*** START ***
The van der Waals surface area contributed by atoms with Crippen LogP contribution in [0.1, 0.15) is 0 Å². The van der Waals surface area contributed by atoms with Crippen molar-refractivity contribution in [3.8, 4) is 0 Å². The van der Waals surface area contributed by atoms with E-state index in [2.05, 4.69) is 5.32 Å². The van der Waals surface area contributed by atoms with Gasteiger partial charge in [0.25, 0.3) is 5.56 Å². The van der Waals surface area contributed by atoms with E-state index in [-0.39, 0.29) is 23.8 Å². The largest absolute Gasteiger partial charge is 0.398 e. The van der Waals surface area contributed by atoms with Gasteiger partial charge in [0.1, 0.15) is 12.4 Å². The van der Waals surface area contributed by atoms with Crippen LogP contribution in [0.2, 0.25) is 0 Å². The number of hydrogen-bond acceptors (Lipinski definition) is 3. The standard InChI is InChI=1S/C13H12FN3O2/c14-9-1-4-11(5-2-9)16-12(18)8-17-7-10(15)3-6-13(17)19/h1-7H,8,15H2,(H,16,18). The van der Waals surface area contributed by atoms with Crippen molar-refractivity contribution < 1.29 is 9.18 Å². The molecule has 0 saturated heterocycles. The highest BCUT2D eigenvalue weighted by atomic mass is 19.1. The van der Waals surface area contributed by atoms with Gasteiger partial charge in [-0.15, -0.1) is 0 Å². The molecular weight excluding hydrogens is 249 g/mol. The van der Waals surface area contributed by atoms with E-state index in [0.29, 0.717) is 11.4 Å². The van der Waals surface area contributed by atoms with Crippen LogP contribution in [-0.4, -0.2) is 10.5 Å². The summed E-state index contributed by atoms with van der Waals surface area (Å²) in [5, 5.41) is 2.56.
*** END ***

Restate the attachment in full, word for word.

The van der Waals surface area contributed by atoms with Crippen LogP contribution in [0.1, 0.15) is 0 Å². The van der Waals surface area contributed by atoms with Crippen molar-refractivity contribution in [3.8, 4) is 0 Å². The van der Waals surface area contributed by atoms with E-state index in [2.05, 4.69) is 5.32 Å². The van der Waals surface area contributed by atoms with Gasteiger partial charge in [0.25, 0.3) is 5.56 Å². The van der Waals surface area contributed by atoms with E-state index in [-0.39, 0.29) is 23.8 Å². The largest absolute Gasteiger partial charge is 0.398 e. The van der Waals surface area contributed by atoms with Gasteiger partial charge in [0.1, 0.15) is 12.4 Å². The van der Waals surface area contributed by atoms with Crippen LogP contribution in [0.2, 0.25) is 0 Å². The number of hydrogen-bond acceptors (Lipinski definition) is 3. The standard InChI is InChI=1S/C13H12FN3O2/c14-9-1-4-11(5-2-9)16-12(18)8-17-7-10(15)3-6-13(17)19/h1-7H,8,15H2,(H,16,18). The van der Waals surface area contributed by atoms with Crippen molar-refractivity contribution < 1.29 is 9.18 Å². The molecule has 0 saturated heterocycles. The highest BCUT2D eigenvalue weighted by atomic mass is 19.1. The van der Waals surface area contributed by atoms with Gasteiger partial charge in [-0.15, -0.1) is 0 Å². The molecular weight excluding hydrogens is 249 g/mol. The van der Waals surface area contributed by atoms with E-state index in [0.29, 0.717) is 11.4 Å². The van der Waals surface area contributed by atoms with Crippen LogP contribution in [-0.4, -0.2) is 10.5 Å². The summed E-state index contributed by atoms with van der Waals surface area (Å²) in [5, 5.41) is 2.56.